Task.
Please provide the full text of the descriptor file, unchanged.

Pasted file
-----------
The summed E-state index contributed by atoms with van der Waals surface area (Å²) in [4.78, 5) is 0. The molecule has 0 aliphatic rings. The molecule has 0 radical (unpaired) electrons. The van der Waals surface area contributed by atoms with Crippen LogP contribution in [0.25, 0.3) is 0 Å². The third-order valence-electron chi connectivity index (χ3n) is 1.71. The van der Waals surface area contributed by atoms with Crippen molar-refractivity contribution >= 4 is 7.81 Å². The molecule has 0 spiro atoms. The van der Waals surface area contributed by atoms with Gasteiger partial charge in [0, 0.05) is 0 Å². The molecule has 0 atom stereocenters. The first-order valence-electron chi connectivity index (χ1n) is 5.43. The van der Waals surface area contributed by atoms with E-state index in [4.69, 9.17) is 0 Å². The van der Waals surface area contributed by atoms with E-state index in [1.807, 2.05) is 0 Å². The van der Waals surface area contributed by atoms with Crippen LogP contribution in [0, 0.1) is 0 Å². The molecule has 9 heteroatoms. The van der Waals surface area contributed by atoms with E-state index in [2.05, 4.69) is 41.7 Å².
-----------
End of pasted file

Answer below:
The summed E-state index contributed by atoms with van der Waals surface area (Å²) in [4.78, 5) is 0. The molecule has 0 aliphatic rings. The molecule has 0 radical (unpaired) electrons. The van der Waals surface area contributed by atoms with Crippen LogP contribution in [0.25, 0.3) is 0 Å². The third-order valence-electron chi connectivity index (χ3n) is 1.71. The van der Waals surface area contributed by atoms with Crippen molar-refractivity contribution >= 4 is 7.81 Å². The molecule has 0 spiro atoms. The van der Waals surface area contributed by atoms with Gasteiger partial charge in [0, 0.05) is 0 Å². The molecule has 0 atom stereocenters. The first-order valence-electron chi connectivity index (χ1n) is 5.43. The van der Waals surface area contributed by atoms with E-state index in [4.69, 9.17) is 0 Å². The van der Waals surface area contributed by atoms with E-state index in [1.807, 2.05) is 0 Å². The van der Waals surface area contributed by atoms with Crippen LogP contribution in [0, 0.1) is 0 Å². The molecule has 9 heteroatoms. The van der Waals surface area contributed by atoms with E-state index in [2.05, 4.69) is 41.7 Å².